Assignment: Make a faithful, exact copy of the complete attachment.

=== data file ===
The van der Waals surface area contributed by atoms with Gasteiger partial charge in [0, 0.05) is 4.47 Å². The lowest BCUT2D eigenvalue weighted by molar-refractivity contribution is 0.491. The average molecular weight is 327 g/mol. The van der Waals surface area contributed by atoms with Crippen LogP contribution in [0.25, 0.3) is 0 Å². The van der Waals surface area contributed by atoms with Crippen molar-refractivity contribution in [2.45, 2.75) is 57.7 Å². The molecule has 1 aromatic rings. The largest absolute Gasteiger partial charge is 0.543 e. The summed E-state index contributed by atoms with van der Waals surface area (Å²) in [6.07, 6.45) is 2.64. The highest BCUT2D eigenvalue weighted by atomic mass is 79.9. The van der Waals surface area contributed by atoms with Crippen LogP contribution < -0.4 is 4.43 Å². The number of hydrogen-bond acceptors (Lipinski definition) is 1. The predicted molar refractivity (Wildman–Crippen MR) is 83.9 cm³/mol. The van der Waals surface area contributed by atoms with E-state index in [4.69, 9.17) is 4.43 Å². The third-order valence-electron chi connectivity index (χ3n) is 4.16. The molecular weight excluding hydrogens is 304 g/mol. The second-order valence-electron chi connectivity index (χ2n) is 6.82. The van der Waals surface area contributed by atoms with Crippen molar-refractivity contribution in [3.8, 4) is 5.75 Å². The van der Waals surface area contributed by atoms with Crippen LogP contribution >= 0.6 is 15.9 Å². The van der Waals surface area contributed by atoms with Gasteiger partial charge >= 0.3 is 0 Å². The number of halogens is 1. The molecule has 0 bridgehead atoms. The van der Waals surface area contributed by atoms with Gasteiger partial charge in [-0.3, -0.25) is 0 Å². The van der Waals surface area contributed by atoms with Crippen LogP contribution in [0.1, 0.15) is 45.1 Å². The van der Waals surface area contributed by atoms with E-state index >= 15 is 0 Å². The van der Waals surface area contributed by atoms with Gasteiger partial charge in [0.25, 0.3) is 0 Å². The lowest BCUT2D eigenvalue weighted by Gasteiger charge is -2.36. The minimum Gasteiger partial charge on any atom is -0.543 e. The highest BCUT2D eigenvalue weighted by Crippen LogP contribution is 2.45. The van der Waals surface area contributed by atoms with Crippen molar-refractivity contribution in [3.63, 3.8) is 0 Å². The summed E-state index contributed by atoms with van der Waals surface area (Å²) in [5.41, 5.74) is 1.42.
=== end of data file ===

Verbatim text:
The van der Waals surface area contributed by atoms with Gasteiger partial charge in [0, 0.05) is 4.47 Å². The lowest BCUT2D eigenvalue weighted by molar-refractivity contribution is 0.491. The average molecular weight is 327 g/mol. The van der Waals surface area contributed by atoms with Crippen LogP contribution in [0.25, 0.3) is 0 Å². The van der Waals surface area contributed by atoms with Crippen molar-refractivity contribution in [2.45, 2.75) is 57.7 Å². The molecule has 1 aromatic rings. The largest absolute Gasteiger partial charge is 0.543 e. The summed E-state index contributed by atoms with van der Waals surface area (Å²) in [6.07, 6.45) is 2.64. The highest BCUT2D eigenvalue weighted by atomic mass is 79.9. The van der Waals surface area contributed by atoms with Crippen LogP contribution < -0.4 is 4.43 Å². The number of hydrogen-bond acceptors (Lipinski definition) is 1. The predicted molar refractivity (Wildman–Crippen MR) is 83.9 cm³/mol. The van der Waals surface area contributed by atoms with E-state index in [4.69, 9.17) is 4.43 Å². The third-order valence-electron chi connectivity index (χ3n) is 4.16. The molecular weight excluding hydrogens is 304 g/mol. The second-order valence-electron chi connectivity index (χ2n) is 6.82. The van der Waals surface area contributed by atoms with Crippen molar-refractivity contribution in [3.8, 4) is 5.75 Å². The van der Waals surface area contributed by atoms with Crippen LogP contribution >= 0.6 is 15.9 Å². The van der Waals surface area contributed by atoms with Gasteiger partial charge >= 0.3 is 0 Å². The number of halogens is 1. The molecule has 0 bridgehead atoms. The van der Waals surface area contributed by atoms with Gasteiger partial charge in [-0.3, -0.25) is 0 Å². The van der Waals surface area contributed by atoms with Crippen LogP contribution in [0.1, 0.15) is 45.1 Å². The van der Waals surface area contributed by atoms with E-state index >= 15 is 0 Å². The van der Waals surface area contributed by atoms with Gasteiger partial charge in [0.25, 0.3) is 0 Å². The lowest BCUT2D eigenvalue weighted by Gasteiger charge is -2.36. The minimum Gasteiger partial charge on any atom is -0.543 e. The highest BCUT2D eigenvalue weighted by Crippen LogP contribution is 2.45. The van der Waals surface area contributed by atoms with Crippen molar-refractivity contribution in [3.63, 3.8) is 0 Å². The summed E-state index contributed by atoms with van der Waals surface area (Å²) in [5.41, 5.74) is 1.42.